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ACT Testing Accommodations
Some students have learning disorders or physical impairments that affect their ability to read, write, or concentrate for long periods of time. For these students, taking the ACT can present unique challenges. Fortunately, there are a variety of ACT accommodations that make the testing process easier. Read on to learn about testing accommodations and how to receive them.
Don’t miss: When should I take the ACT or SAT?
Am I eligible for accommodations?
To be eligible for testing accommodations, students must have a disability that “substantially limits one or more major life activities that are relevant when taking the ACT test.” Examples include learning disorders or physical impairments that limit students’ capacity to read, write, listen, or sit for extended periods. Students must also provide documentation of their disability.
Fortunately, ACT streamlined the documentation requirements in 2021. Students who already receive accommodations at their school under the Individuals with Disabilities Education Act (IDEA) and Section 504 of the Rehabilitation Act are automatically eligible for testing accommodations. A current IEP or Section 504 plan is considered sufficient documentation.
For students who do not have a current IEP or Section 504 plan, documentation from a qualified professional (such as a doctor) is required. Documentation must come in the form of a letter or report. Learn more about documentation guidelines on the ACT website.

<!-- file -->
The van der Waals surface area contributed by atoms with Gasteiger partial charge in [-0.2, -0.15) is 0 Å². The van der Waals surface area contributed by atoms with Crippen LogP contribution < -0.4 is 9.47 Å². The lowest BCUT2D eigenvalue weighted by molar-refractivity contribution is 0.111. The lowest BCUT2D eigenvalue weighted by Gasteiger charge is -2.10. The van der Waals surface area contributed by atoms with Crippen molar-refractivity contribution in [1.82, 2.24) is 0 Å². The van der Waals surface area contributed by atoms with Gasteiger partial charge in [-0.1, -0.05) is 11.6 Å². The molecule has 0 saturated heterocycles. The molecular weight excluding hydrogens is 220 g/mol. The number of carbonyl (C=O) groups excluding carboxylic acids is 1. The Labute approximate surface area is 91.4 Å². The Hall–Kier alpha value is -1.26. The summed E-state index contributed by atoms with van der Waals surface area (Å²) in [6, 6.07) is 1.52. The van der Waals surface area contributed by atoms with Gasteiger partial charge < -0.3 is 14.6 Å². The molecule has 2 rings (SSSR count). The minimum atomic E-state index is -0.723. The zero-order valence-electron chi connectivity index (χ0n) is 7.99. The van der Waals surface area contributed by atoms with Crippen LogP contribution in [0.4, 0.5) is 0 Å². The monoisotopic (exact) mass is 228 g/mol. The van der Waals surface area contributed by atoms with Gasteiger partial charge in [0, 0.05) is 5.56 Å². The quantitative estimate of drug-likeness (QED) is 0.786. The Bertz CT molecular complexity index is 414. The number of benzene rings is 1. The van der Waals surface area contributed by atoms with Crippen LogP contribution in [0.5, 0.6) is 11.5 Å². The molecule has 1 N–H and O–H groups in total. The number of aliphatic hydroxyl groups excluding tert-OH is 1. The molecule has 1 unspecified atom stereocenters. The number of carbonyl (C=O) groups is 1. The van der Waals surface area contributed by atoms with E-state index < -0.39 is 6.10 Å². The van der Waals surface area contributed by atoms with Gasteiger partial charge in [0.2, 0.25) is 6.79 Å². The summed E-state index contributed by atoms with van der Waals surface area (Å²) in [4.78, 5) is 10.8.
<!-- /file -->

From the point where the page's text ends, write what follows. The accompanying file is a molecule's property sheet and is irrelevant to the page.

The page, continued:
What kind of accommodations are available?
There are a variety of accommodations available for students looking to take the ACT. Some accommodations can be provided in National Test Centers, while other accommodations require special testing environments. Depending on your specific needs, you’ll either participate in National or Special Testing:
This form of testing occurs at a National Test Center on a designated Saturday or Sunday. The following accommodations can be administered in national test centers:
- One and one-half time or additional breaks
- Large print (18-point font) test booklet
- Writer/scribe to assist with recording responses in the test booklet
- Sign language interpreter for verbal instructions
- Written copy of verbal instructions
- Use of an authorized bilingual dictionary or translated written test directions
- Permission for food, drink, or medication while testing
- Preferential seating
- Single room for individual testing
- Ear plugs or noise-canceling headphones
If the student’s requested accommodations cannot be provided in a National Test Center, arrangements will be made for special testing. Special testing occurs at the student’s home school during a designated two-week window. The following accommodations must be administered in a special testing environment:
- Double time, or triple time
- Multiple-day testing
- Alternate test formats (human reader, pre-recorded audio, braille, tactile graphics)
- CCTVs, Geoboard, iPad, or other assistive technology
- Personal aide for page turning, pressing calculator buttons, positioning materials
- Speech to text software for essay
- Environmental adaptations (special lighting, air conditioning, slant board, adaptive furniture)
- Background music (must be through speakers and not headphones)
- Verbal cues to stay on task
For a detailed list of both National and Special Testing accommodations, you can consult this list on the ACT website.
Also see: ACT test dates
How do I receive accommodations?
To receive accommodations, students must reach out to their school’s test coordinator. If you’re not sure who this is, ask your guidance counselor. The test coordinator will submit a request on your behalf through the Test Accessibility and Accommodations System (TAA). ACT will then review the request and provide a decision in 10 – 14 business days. The ACT website also has a detailed list of protocols for requesting accommodation.